Green has always been my favorite color. My first 10-speed bike was green. My high school class ring had a simulated emerald in it, and my favorite beach is the Green Sand Beach on the island of Hawaii. Turns out that green is the most soothing color. Scientific evidence points to green as the color that calms the ‘cones’ in your eyes. When I first heard of ‘rods and cones,’ I was in gemology school. Before a colored stone test, the teacher would tell us to go outside and “look at green.” She felt we’d do better on the test because our eyes would be rested. Optometrists will tell you that ‘rods’ sense dark and light, but ‘cones’ sense color. And their peaceful color is green.
It’s also true that more gemstones are green than any other color. Why is that? Well, one reason is because so many elements in the earth’s crust are green coloring agents. The most common ones are iron, chromium, copper, nickel, and vanadium. What’s confusing, but also interesting, is that these elements have different effects on different minerals. Chromium makes an emerald green, but it makes a ruby red! It’s a lot like cooking–different ingredients in different amounts have different flavors. But with so many possible recipes for minerals, the most likely result is green. We have Emerald, Peridot, Turquoise, Tourmaline, Jade, Variscite, Chrysoprase, Grossular Garnet, Chrysoberyl, Sphene, . . . and the list goes on. Let’s concentrate on the first four.
Emerald is a variety of beryl. It’s a mineral that’s colored by chromium or, in some cases, vanadium. The most common places to find emerald are Columbia, Zambia, and Egypt. Emeralds have always been treasured by royalty and those in power. Cleopatra’s love for them is well known. Elizabeth Taylor, who portrayed Cleopatra, also loved emeralds. And Napoleon gave his Josephine an emerald suite, famous for its disappearance. A side story on this is that the man who eventually found the jewelry was a known criminal who used undercover agents and deductive reasoning to find the culprits! Emeralds are intriguing. They always come with an interesting story.
Peridot is the gem quality of the mineral, olivine. The coloring agent is iron. Peridot is mined in Egypt, Pakistan, China, Brazil, and the southwestern United States. Olivine is one of the first mineral crystals formed when volcanic magma cools. Because it’s denser and heavier than volcanic ash and sand, it can collect and create magical places like the Green Sand Beach(aka Papakolea Beach) in Hawaii. According to legend, Pele, the Goddess of Volcanos, cried tears of peridot.
The tears of Pele, Peridot crystals
Turquoise is typically thought to be blue, but there is a lot of green turquoise, especially where the ground has less copper and more aluminum or iron. Common places to find green turquoise are China, Mongolia, India, the Sinai Peninsula, and the state of Nevada. Turquoise has always been prized. King Tut had turquoise in his treasures, and Queen Victoria had many pieces of turquoise jewelry. While both of them seemed to prefer the “robin’s egg blue” color, green turquoise is gaining popularity in current markets. Two mines in Nevada, the Carico Lake and the Blue Ridge, are famous for their supply of lime and apple green turquoise.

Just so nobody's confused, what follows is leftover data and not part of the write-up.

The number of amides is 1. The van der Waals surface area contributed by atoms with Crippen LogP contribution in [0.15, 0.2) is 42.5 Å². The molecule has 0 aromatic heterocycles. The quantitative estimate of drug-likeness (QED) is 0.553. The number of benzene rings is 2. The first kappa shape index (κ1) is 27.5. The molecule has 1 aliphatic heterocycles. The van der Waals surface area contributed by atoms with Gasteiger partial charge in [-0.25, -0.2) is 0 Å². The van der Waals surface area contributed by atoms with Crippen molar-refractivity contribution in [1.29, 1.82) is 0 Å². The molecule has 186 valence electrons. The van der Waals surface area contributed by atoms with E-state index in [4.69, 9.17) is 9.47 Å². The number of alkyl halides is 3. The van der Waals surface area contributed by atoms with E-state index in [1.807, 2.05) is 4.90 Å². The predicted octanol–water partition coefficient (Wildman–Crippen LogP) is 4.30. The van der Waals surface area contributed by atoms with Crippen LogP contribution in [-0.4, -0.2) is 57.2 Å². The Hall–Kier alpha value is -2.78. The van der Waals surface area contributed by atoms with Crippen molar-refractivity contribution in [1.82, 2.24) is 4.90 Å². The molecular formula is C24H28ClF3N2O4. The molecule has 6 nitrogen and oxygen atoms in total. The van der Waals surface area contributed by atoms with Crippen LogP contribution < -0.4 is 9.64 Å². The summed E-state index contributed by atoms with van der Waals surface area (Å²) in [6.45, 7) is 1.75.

Tourmaline comes in many colors because of its complicated chemical make-up, but green is one of the most beautiful. Chrome tourmaline is colored by chromium but, normally, tourmaline’s coloring agent is iron. The mineral is found in many places, including Brazil, Madagascar, Sri Lanka, Tanzania, and the United States. When the green color is combined with pink, the result is bi-colored or watermelon tourmaline.
Bi-colored tourmaline ring, custom made by Dearborn Jewelers
Watermelon tourmaline, carved into butterfly wings, made into a pendant by our benchjewelers
Kermit the Frog always sang, “It’s Not Easy Being Green.” His song was one of sadness for being ordinary. It wasn’t until the end of the song that he recognized his own beauty. A green gem stone, though, never doubts its beauty, and it’s in lovely company. With so many to choose from, what is YOUR favorite green gem?
In 1890 an author named Saxe Holm wrote a charming story entitled, My Tourmaline. The young heroine possesses a crystal of tourmaline, which she finds in the roots of a large tree. It brings her good fortune until she loses it. Bereft until she finally finds it in someone else’s collection, she and her tourmaline are eventually re-united and live “happily ever after.”
What is it about tourmaline that makes people feel so connected to it? One reason is because of all the colors it comes in. There is no other mineral that comes in as many hues. This rainbow quality translates to a lightness and happiness that appeals to all. It also suggests tolerance, flexibility and a compassionate understanding. The Sri Lankans named the gem, “turamali”, meaning a stone of mixed colors.
A rainbow of gemstones, all of them are tourmaline.